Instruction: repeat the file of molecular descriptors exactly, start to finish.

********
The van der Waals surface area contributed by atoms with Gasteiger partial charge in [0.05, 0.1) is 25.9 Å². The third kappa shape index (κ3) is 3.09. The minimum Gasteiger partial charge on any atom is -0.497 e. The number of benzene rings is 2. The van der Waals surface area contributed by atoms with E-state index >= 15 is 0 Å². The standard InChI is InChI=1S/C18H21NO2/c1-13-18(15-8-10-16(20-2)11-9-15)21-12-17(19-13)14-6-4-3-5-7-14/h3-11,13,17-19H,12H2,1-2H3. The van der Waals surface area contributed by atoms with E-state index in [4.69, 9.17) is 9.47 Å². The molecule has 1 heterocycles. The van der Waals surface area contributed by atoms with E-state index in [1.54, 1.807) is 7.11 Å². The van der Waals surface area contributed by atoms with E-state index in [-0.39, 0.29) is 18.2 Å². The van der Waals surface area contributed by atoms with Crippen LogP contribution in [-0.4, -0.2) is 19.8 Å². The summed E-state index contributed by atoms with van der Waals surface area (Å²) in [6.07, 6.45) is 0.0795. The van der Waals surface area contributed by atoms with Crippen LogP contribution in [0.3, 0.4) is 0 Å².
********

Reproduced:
The van der Waals surface area contributed by atoms with Gasteiger partial charge in [0.05, 0.1) is 25.9 Å². The third kappa shape index (κ3) is 3.09. The minimum Gasteiger partial charge on any atom is -0.497 e. The number of benzene rings is 2. The van der Waals surface area contributed by atoms with E-state index >= 15 is 0 Å². The standard InChI is InChI=1S/C18H21NO2/c1-13-18(15-8-10-16(20-2)11-9-15)21-12-17(19-13)14-6-4-3-5-7-14/h3-11,13,17-19H,12H2,1-2H3. The van der Waals surface area contributed by atoms with E-state index in [4.69, 9.17) is 9.47 Å². The molecule has 1 heterocycles. The van der Waals surface area contributed by atoms with E-state index in [1.54, 1.807) is 7.11 Å². The van der Waals surface area contributed by atoms with E-state index in [-0.39, 0.29) is 18.2 Å². The van der Waals surface area contributed by atoms with Crippen LogP contribution in [-0.4, -0.2) is 19.8 Å². The summed E-state index contributed by atoms with van der Waals surface area (Å²) in [6.07, 6.45) is 0.0795. The van der Waals surface area contributed by atoms with Crippen LogP contribution in [0.3, 0.4) is 0 Å².